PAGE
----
As we enter the summer, when many things slow down, BUILD and Redeemer’s engagement with its multiple initiatives is gaining momentum. Below is a brief update on Redeemer’s work with BUILD on several fronts:

ReBuild Metro: ReBuild Metro is BUILD’s affiliate organization undertaking meaningful rehabilitation and renovation of housing in east Baltimore, implementing these projects while also preventing dislocation and gentrification. Having successfully completed substantial neighborhood housing reclamations in both the Oliver and Greenmount West neighborhoods, ReBuild Metro is now actively pursuing its third major project, this one centered on Johnston Square. A number of parishioners are actively involved in this initiative, and many more are welcome. There may also be an important role for Redeemer to play in advancing this effort.

Turnaround Tuesday: Turnaround Tuesday is BUILD’s affiliate which takes a unique approach to preparing returning citizens and other people searching for successful integration into the workplace. Instead of a traditional “job training” approach, Turnaround Tuesday provides its participants with an immersive program that educates them about the cultural, behavioral, and relationship norms and values of a commercial business. This critical, yet frequently overlooked, aspect of equipping people with core knowledge about functioning effectively in a workplace is the key to Turnaround Tuesday’s success. Since 2015, Turnaround Tuesday has successfully placed almost 700 people into full-time jobs, with a one-year retention rate in excess of 80%, a remarkable success. Our parishioners can play a meaningful role in a number of ways, including extending Turnaround Tuesday’s access to employers for its program graduates.

Member Expansion: Redeemer has actively worked to introduce new members to BUILD. Specifically, David, Cristina, and a number of parishioners participated in a conversation with the Bolton Street Synagogue about BUILD and the opportunities that come with a relationship. The Synagogue is moving thoughtfully toward becoming a member of BUILD alongside Redeemer. Parishioners are also working with the Roland Park Civic League to assist that group in evaluating the opportunities created by joining BUILD. All our parishioners are encouraged to think about organizations that might benefit by becoming members of BUILD.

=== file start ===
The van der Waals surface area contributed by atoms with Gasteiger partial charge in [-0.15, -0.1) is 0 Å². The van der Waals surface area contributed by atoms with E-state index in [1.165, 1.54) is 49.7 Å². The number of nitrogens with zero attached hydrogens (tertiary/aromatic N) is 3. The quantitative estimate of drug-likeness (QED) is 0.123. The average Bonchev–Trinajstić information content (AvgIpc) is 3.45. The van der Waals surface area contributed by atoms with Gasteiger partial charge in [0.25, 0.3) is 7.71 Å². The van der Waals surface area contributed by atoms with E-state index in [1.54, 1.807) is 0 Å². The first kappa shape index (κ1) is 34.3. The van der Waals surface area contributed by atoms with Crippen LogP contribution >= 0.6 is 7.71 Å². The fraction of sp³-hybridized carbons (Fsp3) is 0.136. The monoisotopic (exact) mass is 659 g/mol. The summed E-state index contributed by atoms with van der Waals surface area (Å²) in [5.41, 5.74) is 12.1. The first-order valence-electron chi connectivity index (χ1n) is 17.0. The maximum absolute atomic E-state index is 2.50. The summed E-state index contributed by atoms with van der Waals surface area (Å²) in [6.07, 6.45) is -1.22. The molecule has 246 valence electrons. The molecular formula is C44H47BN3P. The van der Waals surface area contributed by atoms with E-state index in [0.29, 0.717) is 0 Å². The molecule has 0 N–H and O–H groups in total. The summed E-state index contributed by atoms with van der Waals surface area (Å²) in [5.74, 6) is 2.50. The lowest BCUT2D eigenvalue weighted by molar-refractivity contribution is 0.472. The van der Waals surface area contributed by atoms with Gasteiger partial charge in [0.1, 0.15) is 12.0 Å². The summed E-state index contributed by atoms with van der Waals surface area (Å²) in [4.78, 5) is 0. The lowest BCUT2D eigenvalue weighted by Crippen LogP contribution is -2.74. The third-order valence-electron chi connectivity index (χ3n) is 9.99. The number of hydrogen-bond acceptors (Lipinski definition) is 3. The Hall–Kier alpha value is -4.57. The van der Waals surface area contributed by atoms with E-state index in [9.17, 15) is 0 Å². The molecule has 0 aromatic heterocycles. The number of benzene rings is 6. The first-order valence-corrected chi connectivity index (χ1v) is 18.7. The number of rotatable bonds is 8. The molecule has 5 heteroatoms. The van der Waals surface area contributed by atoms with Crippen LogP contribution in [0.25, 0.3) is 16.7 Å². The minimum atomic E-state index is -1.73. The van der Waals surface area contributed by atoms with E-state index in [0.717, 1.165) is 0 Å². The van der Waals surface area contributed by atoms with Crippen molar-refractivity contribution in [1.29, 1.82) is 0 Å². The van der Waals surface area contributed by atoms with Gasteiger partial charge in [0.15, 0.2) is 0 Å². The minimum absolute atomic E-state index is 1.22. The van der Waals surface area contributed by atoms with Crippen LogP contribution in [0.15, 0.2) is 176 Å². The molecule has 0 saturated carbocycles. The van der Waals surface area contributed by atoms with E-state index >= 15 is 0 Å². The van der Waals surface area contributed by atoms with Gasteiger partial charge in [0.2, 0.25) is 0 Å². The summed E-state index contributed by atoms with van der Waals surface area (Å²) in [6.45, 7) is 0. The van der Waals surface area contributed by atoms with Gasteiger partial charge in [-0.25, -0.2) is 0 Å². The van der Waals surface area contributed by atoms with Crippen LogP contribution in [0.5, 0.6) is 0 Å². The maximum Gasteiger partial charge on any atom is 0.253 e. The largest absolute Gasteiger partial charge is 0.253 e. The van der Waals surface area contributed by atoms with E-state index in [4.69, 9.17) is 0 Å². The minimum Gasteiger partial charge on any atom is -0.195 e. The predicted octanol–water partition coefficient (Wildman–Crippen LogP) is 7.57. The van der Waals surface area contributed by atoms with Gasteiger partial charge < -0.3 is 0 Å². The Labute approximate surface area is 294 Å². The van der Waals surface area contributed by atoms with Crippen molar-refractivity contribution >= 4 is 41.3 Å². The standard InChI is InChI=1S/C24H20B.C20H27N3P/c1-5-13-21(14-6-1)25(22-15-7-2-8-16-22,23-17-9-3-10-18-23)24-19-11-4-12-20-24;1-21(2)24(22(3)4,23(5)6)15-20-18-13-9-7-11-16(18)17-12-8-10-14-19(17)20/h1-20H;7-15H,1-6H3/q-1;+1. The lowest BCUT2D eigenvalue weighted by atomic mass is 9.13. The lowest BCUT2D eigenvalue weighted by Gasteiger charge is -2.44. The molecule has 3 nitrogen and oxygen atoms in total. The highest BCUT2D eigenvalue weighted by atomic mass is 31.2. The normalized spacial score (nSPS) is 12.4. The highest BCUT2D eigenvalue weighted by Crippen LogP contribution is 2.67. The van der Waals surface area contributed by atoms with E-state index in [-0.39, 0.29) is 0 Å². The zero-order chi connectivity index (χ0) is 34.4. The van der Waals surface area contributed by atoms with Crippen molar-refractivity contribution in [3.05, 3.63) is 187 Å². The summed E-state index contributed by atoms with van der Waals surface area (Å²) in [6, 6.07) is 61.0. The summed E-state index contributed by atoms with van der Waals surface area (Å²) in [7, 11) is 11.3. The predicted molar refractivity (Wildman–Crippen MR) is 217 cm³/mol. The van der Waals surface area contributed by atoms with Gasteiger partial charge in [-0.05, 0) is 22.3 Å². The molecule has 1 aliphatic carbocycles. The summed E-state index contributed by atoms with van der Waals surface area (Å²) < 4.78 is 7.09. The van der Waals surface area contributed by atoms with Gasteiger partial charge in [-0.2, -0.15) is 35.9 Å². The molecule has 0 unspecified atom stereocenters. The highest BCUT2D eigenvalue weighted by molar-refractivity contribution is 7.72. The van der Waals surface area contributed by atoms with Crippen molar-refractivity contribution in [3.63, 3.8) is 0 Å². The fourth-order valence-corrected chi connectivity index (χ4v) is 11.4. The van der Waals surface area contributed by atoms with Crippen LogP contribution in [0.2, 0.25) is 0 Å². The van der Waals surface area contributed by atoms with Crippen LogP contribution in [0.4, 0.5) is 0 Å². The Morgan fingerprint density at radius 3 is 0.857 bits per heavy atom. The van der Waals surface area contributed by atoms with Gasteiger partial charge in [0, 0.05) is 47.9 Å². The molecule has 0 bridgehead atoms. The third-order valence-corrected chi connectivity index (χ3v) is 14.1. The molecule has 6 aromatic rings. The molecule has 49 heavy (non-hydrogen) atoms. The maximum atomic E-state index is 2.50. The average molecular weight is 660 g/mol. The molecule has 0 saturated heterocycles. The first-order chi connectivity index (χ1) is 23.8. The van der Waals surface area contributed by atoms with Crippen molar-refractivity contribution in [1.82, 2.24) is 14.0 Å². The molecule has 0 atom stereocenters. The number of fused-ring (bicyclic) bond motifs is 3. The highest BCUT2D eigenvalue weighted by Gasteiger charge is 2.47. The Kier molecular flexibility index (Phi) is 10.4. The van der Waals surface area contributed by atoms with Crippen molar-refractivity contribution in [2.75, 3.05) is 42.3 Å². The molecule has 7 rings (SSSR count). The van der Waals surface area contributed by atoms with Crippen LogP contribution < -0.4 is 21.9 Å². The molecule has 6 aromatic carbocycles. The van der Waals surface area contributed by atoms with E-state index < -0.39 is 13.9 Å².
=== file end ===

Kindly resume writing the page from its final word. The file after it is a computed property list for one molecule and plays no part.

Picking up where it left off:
BUILD and Education: Redeemer has worked with BUILD in following the progress of the Kirwan Commission’s recommendations as they work their way through the legislative process. With its enactment by the legislative assembly and the Governor’s releasing of funds, Kirwan will be subject to detailed discussion and debate during the coming legislative session on specifics revolving around the appropriate accountability framework as well as the allocation of funding responsibility as between the State and localities. Redeemer plans to sponsor a forum this fall to provide all constituencies the opportunity to review these important issues.

Redeemer’s relationship with BUILD is successful to the extent that a growing number of parishioners become engaged and remain involved. So far, with David’s and Cristina’s leadership, things are off to a strong start. We encourage everyone to think about how they might engage with BUILD. Anyone with questions about how to become involved or to learn more should feel free to contact David Ware.

~Peter Bain

Dear Folks,